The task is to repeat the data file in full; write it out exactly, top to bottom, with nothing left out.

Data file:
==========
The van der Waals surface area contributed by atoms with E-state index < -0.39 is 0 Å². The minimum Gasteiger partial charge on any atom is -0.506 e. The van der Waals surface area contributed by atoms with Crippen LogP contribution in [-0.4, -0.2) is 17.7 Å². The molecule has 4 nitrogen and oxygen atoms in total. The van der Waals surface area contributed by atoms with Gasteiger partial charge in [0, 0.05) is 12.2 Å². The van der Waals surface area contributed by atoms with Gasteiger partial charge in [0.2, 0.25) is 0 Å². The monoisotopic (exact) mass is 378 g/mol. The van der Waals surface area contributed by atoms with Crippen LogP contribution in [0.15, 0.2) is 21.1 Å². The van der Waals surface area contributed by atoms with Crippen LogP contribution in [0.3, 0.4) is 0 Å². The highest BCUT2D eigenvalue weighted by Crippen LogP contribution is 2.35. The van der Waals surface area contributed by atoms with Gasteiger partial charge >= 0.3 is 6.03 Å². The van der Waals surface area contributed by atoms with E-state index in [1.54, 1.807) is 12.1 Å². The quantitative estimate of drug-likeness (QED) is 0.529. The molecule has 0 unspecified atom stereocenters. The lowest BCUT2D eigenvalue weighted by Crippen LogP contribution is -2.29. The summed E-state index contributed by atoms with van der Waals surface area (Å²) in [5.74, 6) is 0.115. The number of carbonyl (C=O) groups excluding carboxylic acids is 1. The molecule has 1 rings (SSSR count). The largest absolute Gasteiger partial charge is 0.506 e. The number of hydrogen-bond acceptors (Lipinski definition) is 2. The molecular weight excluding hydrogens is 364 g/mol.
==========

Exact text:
The van der Waals surface area contributed by atoms with E-state index < -0.39 is 0 Å². The minimum Gasteiger partial charge on any atom is -0.506 e. The van der Waals surface area contributed by atoms with Crippen LogP contribution in [-0.4, -0.2) is 17.7 Å². The molecule has 4 nitrogen and oxygen atoms in total. The van der Waals surface area contributed by atoms with Gasteiger partial charge in [0, 0.05) is 12.2 Å². The van der Waals surface area contributed by atoms with Gasteiger partial charge in [0.2, 0.25) is 0 Å². The monoisotopic (exact) mass is 378 g/mol. The van der Waals surface area contributed by atoms with Crippen LogP contribution in [0.15, 0.2) is 21.1 Å². The van der Waals surface area contributed by atoms with Crippen LogP contribution in [0.3, 0.4) is 0 Å². The highest BCUT2D eigenvalue weighted by Crippen LogP contribution is 2.35. The van der Waals surface area contributed by atoms with Gasteiger partial charge >= 0.3 is 6.03 Å². The van der Waals surface area contributed by atoms with E-state index in [1.54, 1.807) is 12.1 Å². The quantitative estimate of drug-likeness (QED) is 0.529. The molecule has 0 unspecified atom stereocenters. The lowest BCUT2D eigenvalue weighted by Crippen LogP contribution is -2.29. The summed E-state index contributed by atoms with van der Waals surface area (Å²) in [5.74, 6) is 0.115. The number of carbonyl (C=O) groups excluding carboxylic acids is 1. The molecule has 1 rings (SSSR count). The largest absolute Gasteiger partial charge is 0.506 e. The number of hydrogen-bond acceptors (Lipinski definition) is 2. The molecular weight excluding hydrogens is 364 g/mol.